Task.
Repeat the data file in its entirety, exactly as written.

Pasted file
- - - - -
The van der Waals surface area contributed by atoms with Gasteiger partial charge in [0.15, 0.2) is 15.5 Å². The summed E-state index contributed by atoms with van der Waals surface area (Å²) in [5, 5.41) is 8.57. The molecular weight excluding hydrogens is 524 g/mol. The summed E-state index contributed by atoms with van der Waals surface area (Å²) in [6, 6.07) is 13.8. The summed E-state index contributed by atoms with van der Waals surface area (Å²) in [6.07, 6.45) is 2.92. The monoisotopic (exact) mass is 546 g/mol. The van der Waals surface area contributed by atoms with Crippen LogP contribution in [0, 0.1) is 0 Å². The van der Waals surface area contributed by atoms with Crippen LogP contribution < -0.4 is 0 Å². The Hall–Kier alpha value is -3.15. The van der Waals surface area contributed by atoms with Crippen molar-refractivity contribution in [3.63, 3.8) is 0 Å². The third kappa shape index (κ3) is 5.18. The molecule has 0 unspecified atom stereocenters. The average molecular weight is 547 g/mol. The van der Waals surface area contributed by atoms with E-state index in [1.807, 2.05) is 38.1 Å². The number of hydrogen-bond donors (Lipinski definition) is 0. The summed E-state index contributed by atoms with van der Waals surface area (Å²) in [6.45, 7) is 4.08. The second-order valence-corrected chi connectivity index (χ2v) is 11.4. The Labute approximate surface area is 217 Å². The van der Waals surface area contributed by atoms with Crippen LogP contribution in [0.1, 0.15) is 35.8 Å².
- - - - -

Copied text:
The van der Waals surface area contributed by atoms with Gasteiger partial charge in [0.15, 0.2) is 15.5 Å². The summed E-state index contributed by atoms with van der Waals surface area (Å²) in [5, 5.41) is 8.57. The molecular weight excluding hydrogens is 524 g/mol. The summed E-state index contributed by atoms with van der Waals surface area (Å²) in [6, 6.07) is 13.8. The summed E-state index contributed by atoms with van der Waals surface area (Å²) in [6.07, 6.45) is 2.92. The monoisotopic (exact) mass is 546 g/mol. The van der Waals surface area contributed by atoms with Crippen LogP contribution in [0, 0.1) is 0 Å². The van der Waals surface area contributed by atoms with Crippen LogP contribution < -0.4 is 0 Å². The Hall–Kier alpha value is -3.15. The van der Waals surface area contributed by atoms with Crippen molar-refractivity contribution in [3.63, 3.8) is 0 Å². The third kappa shape index (κ3) is 5.18. The molecule has 0 unspecified atom stereocenters. The average molecular weight is 547 g/mol. The van der Waals surface area contributed by atoms with E-state index in [1.807, 2.05) is 38.1 Å². The number of hydrogen-bond donors (Lipinski definition) is 0. The summed E-state index contributed by atoms with van der Waals surface area (Å²) in [6.45, 7) is 4.08. The second-order valence-corrected chi connectivity index (χ2v) is 11.4. The Labute approximate surface area is 217 Å². The van der Waals surface area contributed by atoms with Crippen LogP contribution in [0.1, 0.15) is 35.8 Å².